Release Date: April 1, 2011
BUFFALO, N.Y. -- University at Buffalo sophomore Maxwell "Max" Bileschi has won the prestigious Barry M. Goldwater Scholarship and Excellence in Education award, given nationally to outstanding undergraduate sophomores and juniors studying mathematics, science or engineering.
Over 1,000 students were nominated for the award, and Bileschi is one of 275 students to win the $7,500 annual scholarship, which will fund the remaining two years of his undergraduate study at UB.
A resident of Webster N.Y., Bileschi is a UB Honors College scholar who maintains a perfect 4.0 grade point average as he works toward dual bachelor's and master's degrees in mathematics, as well as a bachelor's degree in computer science. He hopes to obtain a PhD in mathematics or computer science, and then move on to a career as a professor at a research university.
"Max's academic record is impeccable," said David J. Hemmer, UB associate professor of mathematics and director of undergraduate studies. "But what truly distinguishes him, at such a young age, is that he already has a strong drive for pursuing research, for attacking unsolved problems in mathematics and for applying mathematics to problems in other areas.
"In my 10 years teaching at three different major state universities, Max is the best undergraduate student with whom I have had the pleasure of working."
Recent Goldwater Scholars have been awarded 77 Rhodes Scholarships, 108 Marshall Awards, 98 Churchill Scholarships and other distinguished fellowships. The Goldwater Scholarship is the premier undergraduate award in the field of sciences.
Bileschi's motivation to work hard in the classroom comes from his desire to solve problems others think are unsolvable.
"For me, challenges are a motivating force," Bileschi says. "I am in a place where learning is paramount and personal betterment takes precedence over grades -- I love it."
Though only 20 years old, Bileschi already has embarked on a budding career as a researcher and is earning international recognition for his research, in addition to academic accolades.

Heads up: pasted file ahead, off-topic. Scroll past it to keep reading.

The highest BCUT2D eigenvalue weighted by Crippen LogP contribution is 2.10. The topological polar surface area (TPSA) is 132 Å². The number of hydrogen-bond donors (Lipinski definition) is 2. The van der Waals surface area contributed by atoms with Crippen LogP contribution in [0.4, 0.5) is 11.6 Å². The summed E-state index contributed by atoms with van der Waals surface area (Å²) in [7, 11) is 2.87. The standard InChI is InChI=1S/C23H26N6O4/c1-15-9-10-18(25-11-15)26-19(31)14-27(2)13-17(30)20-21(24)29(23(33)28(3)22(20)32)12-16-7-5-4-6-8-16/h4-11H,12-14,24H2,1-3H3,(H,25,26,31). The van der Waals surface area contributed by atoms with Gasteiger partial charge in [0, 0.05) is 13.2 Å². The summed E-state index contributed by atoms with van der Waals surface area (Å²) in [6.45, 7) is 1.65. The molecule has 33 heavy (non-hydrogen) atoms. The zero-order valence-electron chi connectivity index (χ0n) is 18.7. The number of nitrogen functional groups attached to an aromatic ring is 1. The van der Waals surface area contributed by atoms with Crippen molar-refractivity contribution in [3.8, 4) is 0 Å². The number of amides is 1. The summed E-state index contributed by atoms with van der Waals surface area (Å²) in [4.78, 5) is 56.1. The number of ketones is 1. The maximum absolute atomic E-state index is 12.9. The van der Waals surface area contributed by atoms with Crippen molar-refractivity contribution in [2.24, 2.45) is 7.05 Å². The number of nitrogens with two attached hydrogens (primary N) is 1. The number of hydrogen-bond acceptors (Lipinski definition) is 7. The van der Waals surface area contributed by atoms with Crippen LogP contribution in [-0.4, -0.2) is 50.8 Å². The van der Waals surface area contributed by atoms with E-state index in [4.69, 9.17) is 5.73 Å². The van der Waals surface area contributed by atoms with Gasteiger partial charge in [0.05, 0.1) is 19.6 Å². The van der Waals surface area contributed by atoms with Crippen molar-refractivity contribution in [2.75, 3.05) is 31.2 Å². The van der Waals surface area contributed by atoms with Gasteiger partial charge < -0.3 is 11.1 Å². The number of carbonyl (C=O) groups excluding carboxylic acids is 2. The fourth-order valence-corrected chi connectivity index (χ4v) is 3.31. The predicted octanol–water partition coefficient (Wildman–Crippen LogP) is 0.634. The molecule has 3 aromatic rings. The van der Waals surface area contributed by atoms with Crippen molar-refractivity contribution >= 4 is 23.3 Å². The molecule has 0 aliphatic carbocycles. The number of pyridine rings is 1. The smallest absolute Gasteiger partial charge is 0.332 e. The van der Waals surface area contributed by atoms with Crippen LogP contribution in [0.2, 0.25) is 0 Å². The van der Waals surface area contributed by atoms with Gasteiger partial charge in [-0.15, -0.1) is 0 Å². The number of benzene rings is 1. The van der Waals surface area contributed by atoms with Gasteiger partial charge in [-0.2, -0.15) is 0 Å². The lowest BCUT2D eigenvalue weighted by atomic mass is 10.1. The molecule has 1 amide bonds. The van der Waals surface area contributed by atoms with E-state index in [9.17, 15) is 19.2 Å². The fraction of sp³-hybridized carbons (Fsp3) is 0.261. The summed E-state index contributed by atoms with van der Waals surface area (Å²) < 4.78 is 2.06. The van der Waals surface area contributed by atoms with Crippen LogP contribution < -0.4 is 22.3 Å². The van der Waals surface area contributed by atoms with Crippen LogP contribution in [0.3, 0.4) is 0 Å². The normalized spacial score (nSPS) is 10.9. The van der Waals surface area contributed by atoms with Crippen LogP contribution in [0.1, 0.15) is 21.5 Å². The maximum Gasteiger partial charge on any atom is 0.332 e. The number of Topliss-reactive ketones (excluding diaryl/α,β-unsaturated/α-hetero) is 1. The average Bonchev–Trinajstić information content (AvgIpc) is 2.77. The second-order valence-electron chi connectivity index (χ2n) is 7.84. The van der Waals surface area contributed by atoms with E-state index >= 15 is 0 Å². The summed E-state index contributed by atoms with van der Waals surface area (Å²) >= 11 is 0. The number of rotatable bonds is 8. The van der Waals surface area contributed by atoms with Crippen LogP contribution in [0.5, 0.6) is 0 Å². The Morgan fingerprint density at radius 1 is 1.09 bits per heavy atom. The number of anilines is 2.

As a senior at Webster Thomas High School, Bileschi designed a computer game to teach AP biology students about evolutionary structures in plants. Soon after, he sold his concept to an educational software firm in Australia.
As a freshman at UB, he was accepted into a year-long research program with the National Science Foundation's Computational Science Training for Undergraduates in Mathematical Sciences (CSUMS) program, URGE to Compute.
Through URGE, Bileschi not only reaffirmed his passion to become a mathematician, but he also worked with Thomas Cusick, PhD, a mathematics professor at UB, and Dan Padgett, a UB senior, to produce two research papers on complex mathematical concepts that have been submitted for review by two prominent research journals.
"Max is a truly exceptional mathematics student," Cusick says. "He is one of the best three freshman students that I have encountered in my 40 years of teaching."
Bileschi was chosen last semester to co-present his findings at the 2010 Young Mathematician's Conference at Ohio State University. Out of 50 other participants, he and his team were awarded honorable mention for their research.
Currently, Bileschi is working with Daniel Weinreich, PhD, professor in ecology and evolutionary biology at Brown University, to apply representation theory to predicting evolutionary adaptations.
"I think that research is the best way to learn, and it's so great that UB gives that opportunity to students," Bileschi says. "When doing research, I learn, think and stretch my understanding and views of the world."
Bileschi acknowledges the role that the UB Honors College played in helping him prepare and apply for the scholarship.
The University at Buffalo is a premier research-intensive public university, a flagship institution in the State University of New York system and its largest and most comprehensive campus. UB's more than 28,000 students pursue their academic interests through more than 300 undergraduate, graduate and professional degree programs. Founded in 1846, the University at Buffalo is a member of the Association of American Universities.
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